1. Although none of the burials I read through held these intriguing ceremonial picks, that your second article talks about, I am utterly fascinated. It would be interesting to see if they had any physical use, as you've stated the article has no concrete evidence for anything other than the fact they were buried with people. In connection to an article we read in class, Kehoe mentions war bundles that were used. Perhaps this could have been somehow related? All in all, this is a very perplexing sort of object you've presented. The fact that they could potentially have faces is very cool. It would be interesting to dig up more information on this topic and see if there has been any progress in finding out what these picks were used for.

    Kehoe, Alice Beck. 2007. Osage Texts and Cahokia Data. In Ancient Objects and Sacred Realms: Interpretations of Mississippian Iconography, edited by F. Kent Reilly and James F. Garber, pp. 246-261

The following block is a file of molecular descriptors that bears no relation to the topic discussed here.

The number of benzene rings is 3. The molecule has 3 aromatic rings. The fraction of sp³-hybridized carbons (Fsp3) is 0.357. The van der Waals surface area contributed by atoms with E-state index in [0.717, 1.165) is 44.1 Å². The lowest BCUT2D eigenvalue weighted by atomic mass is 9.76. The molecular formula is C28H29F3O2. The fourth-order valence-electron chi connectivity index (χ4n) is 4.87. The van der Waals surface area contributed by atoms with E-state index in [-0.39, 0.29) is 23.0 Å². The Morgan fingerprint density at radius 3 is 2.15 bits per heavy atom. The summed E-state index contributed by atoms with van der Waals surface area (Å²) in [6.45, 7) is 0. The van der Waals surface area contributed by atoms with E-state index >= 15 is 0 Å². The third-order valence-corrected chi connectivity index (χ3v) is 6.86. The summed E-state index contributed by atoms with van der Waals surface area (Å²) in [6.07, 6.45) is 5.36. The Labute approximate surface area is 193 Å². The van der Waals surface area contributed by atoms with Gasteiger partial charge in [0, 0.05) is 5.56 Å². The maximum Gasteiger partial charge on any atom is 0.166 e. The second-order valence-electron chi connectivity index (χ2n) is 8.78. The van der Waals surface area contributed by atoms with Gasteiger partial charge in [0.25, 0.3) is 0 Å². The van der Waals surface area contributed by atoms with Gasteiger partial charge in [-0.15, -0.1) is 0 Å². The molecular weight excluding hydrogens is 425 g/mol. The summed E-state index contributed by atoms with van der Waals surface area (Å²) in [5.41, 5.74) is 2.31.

2. After reading your annotated bibliography on non-projectile lithics, I found the first article on cobble flake tools interesting because it relates to my article: Projectile Point Size and Projectile Aerodynamics by Andrew L. Christenson. Through my research in this article Christenson says three things. One is “projectile point” or “point” will be used to mean the tip of a weapon, regardless of whether it was thrust, thrown, or shot.” (Christenson 111). Another thing he said is “knife” will be used to mean a handled implement, regardless of the particular way in which it was used.” (Christenson 111). So it is really fascinating that there may or may not be natural rocks that look like cobble flakes.

    works cited:

    Christenson, Andrew L.
    1986 Projectile Point Size and Projectile Aerodynamics: An Exploratory Study. The Plains Anthropologist Vol. 31: 109-128